Integrating Institutional Effectiveness: Bringing the Pieces Together – AHEE/SCUP Webinar

Dennis Glenn, Lisa Castellino, Christopher Shults share their considerable expertise on integrating institutional effectiveness on one’s campus. | AHEE-SCUP | October 2018

Archived Webinar: Taped October 23, 2018
Length: 37 minutes

Integrating Institutional Effectiveness:

Bringing the Pieces Together

The concept of institutional effectiveness has grown in relevance and importance in recent years. Colleges and universities have added staff, offices, senior-level administrators, and institutional reports focused on institutional effectiveness (IE) in response to external demands from accrediting bodies. This webinar will address the difference between IE and IR, and will make the case for an integrated institutional effectiveness (IIE) approach. With a focus on the use of design theory, more rigorous IE and assessment standards from regional accrediting bodies, and increased attention to organizational effectiveness and student success, higher education institutions need to re-examine organizational structures and philosophies to meet new requirements. The IIE approach intentionally integrates the accountability (accreditation), direction (planning), and evidence and improvement (assessment, evaluation, and institutional research) functions into an overall model for enhanced organizational effectiveness. When these functions are integrated, they impact each other in ways that improve their overall support of the institutional mission. This presentation will address both the necessity of a model in the changing higher education environment as well as some of the challenges inherent with such a foundational change.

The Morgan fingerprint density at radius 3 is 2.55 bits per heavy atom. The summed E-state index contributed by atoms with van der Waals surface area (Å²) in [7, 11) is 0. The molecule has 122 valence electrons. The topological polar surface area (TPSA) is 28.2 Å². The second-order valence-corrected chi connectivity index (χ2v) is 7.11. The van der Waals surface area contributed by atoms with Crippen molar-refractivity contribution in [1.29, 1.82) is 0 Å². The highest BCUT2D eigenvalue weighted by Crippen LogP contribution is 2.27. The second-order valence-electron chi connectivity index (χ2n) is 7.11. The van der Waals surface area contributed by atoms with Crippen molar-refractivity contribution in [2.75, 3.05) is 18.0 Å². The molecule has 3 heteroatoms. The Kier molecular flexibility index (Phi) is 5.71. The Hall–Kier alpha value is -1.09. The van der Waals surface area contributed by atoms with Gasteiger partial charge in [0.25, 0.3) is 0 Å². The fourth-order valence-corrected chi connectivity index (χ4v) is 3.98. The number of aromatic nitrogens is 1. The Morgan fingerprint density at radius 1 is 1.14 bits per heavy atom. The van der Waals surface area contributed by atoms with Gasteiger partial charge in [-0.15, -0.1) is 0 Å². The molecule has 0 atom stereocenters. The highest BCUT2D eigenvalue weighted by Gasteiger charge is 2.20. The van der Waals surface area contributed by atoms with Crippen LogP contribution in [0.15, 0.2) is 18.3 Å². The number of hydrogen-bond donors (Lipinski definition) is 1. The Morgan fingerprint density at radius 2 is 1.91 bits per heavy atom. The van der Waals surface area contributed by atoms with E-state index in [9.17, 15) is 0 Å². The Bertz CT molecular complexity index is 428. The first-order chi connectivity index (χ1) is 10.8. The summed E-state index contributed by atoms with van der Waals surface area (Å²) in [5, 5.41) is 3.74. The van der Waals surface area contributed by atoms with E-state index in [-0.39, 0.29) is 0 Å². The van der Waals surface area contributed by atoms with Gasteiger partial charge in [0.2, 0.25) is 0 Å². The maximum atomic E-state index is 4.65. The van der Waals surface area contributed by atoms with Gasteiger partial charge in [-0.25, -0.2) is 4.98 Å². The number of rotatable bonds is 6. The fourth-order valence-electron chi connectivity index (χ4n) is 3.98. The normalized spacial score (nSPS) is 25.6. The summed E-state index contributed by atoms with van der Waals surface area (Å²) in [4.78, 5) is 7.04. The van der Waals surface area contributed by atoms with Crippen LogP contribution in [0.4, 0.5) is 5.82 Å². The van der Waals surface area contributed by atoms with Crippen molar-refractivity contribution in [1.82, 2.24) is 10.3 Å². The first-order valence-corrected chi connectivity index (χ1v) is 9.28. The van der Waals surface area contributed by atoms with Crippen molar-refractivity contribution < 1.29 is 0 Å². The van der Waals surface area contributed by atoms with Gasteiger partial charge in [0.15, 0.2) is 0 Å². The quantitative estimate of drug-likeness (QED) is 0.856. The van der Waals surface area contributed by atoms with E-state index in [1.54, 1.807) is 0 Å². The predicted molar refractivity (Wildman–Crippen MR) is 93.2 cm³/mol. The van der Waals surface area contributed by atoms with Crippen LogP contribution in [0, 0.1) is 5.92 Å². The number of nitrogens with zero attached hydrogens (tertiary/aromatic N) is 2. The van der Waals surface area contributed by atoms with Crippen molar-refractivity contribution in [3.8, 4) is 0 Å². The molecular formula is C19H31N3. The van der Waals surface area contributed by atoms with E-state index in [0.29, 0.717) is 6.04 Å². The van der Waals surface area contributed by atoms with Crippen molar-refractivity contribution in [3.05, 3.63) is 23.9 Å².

Learning Outcomes:

  1. Discover the differences between Institutional Effectiveness (IE), Integrated Institutional Effectiveness (IIE), and Institutional Research (IR)
  2. Recognize how an integrated IE approach better positions institutions of higher education to enhance organizational effectiveness.
  3. Understand how AHEE’s IIE model’s elements of accountability, direction, and evidence and improvement both impact and are guided by designed, intentional interactions among each of the elements.
  4. Identify the importance of engaging institutional leadership in an IIE approach that places use of results, comprehensive analyses, and evidence as foundational to organizational direction setting and decisionmaking.

Resources for self-study:

• Institutional Effectiveness Fieldbook: Creating Coherence in Colleges and Universities, 2018. Daniel Seymour and Michael Bourgeois. Santa Barbara, Olive Press Publishing. ISBN-13: 9781979106740.
• The Case for a Cabinet-Level Chief Institutional Effectiveness Officer at All Colleges and Universities. William Knight | AHEE | April 2016
Who Should Watch this Webinar?
• Two- and four-year institutions
• Associate vice presidents, deans, strategic planners, IR
• Institutions working toward accreditation or re-accreditation


Robin Dasher-Alston, Senior Advisor, Accreditation Services, Cooley LLP, and Convener of the Institutional Direction Planning Academy, Society for College and University Planning (


Christopher Shults, Dean of Institutional Effectiveness and Strategic Planning & Accreditation Liaison at Borough of Manhattan CommunityCollege (
Dennis Glenn, Vice President for Institutional Effectiveness and Dean of Accreditation, Point University (
Lisa Castellino, Associate Vice President for Institutional Effectiveness, Humboldt State (